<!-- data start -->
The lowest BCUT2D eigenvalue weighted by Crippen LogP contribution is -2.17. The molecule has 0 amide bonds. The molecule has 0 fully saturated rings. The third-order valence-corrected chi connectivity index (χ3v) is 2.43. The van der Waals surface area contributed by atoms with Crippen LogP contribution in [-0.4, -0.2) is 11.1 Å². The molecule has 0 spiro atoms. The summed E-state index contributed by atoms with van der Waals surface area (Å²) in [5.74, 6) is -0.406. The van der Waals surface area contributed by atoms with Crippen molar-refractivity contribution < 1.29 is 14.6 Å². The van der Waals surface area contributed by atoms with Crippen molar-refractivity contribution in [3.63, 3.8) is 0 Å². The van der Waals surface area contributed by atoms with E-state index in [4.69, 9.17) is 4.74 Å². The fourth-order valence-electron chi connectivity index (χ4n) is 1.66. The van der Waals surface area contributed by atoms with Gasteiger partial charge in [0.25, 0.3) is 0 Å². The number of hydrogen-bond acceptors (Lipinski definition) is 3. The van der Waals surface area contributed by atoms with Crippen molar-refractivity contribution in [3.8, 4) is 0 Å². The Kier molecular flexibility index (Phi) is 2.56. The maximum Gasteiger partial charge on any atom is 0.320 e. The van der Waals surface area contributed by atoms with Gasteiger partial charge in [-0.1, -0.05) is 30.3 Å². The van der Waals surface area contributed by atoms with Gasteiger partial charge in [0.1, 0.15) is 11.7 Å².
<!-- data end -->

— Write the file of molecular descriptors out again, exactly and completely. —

The lowest BCUT2D eigenvalue weighted by Crippen LogP contribution is -2.17. The molecule has 0 amide bonds. The molecule has 0 fully saturated rings. The third-order valence-corrected chi connectivity index (χ3v) is 2.43. The van der Waals surface area contributed by atoms with Crippen LogP contribution in [-0.4, -0.2) is 11.1 Å². The molecule has 0 spiro atoms. The summed E-state index contributed by atoms with van der Waals surface area (Å²) in [5.74, 6) is -0.406. The van der Waals surface area contributed by atoms with Crippen molar-refractivity contribution < 1.29 is 14.6 Å². The van der Waals surface area contributed by atoms with Crippen molar-refractivity contribution in [3.63, 3.8) is 0 Å². The van der Waals surface area contributed by atoms with E-state index in [4.69, 9.17) is 4.74 Å². The fourth-order valence-electron chi connectivity index (χ4n) is 1.66. The van der Waals surface area contributed by atoms with Gasteiger partial charge in [0.25, 0.3) is 0 Å². The number of hydrogen-bond acceptors (Lipinski definition) is 3. The van der Waals surface area contributed by atoms with Crippen molar-refractivity contribution in [3.8, 4) is 0 Å². The Kier molecular flexibility index (Phi) is 2.56. The maximum Gasteiger partial charge on any atom is 0.320 e. The van der Waals surface area contributed by atoms with Gasteiger partial charge in [-0.1, -0.05) is 30.3 Å². The van der Waals surface area contributed by atoms with Gasteiger partial charge in [0.1, 0.15) is 11.7 Å².